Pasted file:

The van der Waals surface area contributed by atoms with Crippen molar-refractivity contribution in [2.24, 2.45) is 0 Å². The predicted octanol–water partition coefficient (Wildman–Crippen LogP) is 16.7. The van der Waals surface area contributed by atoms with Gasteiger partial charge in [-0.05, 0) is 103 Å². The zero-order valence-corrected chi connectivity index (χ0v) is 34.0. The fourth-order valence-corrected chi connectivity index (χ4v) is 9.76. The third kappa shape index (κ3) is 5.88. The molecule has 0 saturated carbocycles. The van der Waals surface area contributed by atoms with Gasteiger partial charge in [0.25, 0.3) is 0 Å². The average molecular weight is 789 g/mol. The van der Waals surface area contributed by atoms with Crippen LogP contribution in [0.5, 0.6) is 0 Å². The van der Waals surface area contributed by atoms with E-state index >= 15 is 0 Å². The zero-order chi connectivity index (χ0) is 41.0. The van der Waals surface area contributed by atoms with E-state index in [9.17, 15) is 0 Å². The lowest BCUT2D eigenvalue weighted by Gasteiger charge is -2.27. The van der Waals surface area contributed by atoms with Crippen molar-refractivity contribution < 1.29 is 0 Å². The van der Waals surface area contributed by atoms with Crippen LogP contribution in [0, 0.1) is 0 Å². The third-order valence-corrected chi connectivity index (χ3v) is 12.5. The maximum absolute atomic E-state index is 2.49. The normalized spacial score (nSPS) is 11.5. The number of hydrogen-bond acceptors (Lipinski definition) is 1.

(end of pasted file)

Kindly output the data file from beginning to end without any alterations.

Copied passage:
The van der Waals surface area contributed by atoms with Crippen molar-refractivity contribution in [2.24, 2.45) is 0 Å². The predicted octanol–water partition coefficient (Wildman–Crippen LogP) is 16.7. The van der Waals surface area contributed by atoms with Gasteiger partial charge in [-0.05, 0) is 103 Å². The zero-order valence-corrected chi connectivity index (χ0v) is 34.0. The fourth-order valence-corrected chi connectivity index (χ4v) is 9.76. The third kappa shape index (κ3) is 5.88. The molecule has 0 saturated carbocycles. The van der Waals surface area contributed by atoms with Gasteiger partial charge in [0.25, 0.3) is 0 Å². The average molecular weight is 789 g/mol. The van der Waals surface area contributed by atoms with Crippen LogP contribution in [0.5, 0.6) is 0 Å². The van der Waals surface area contributed by atoms with E-state index >= 15 is 0 Å². The zero-order chi connectivity index (χ0) is 41.0. The van der Waals surface area contributed by atoms with E-state index in [9.17, 15) is 0 Å². The lowest BCUT2D eigenvalue weighted by Gasteiger charge is -2.27. The van der Waals surface area contributed by atoms with Crippen molar-refractivity contribution < 1.29 is 0 Å². The van der Waals surface area contributed by atoms with Crippen LogP contribution in [0, 0.1) is 0 Å². The third-order valence-corrected chi connectivity index (χ3v) is 12.5. The maximum absolute atomic E-state index is 2.49. The normalized spacial score (nSPS) is 11.5. The number of hydrogen-bond acceptors (Lipinski definition) is 1.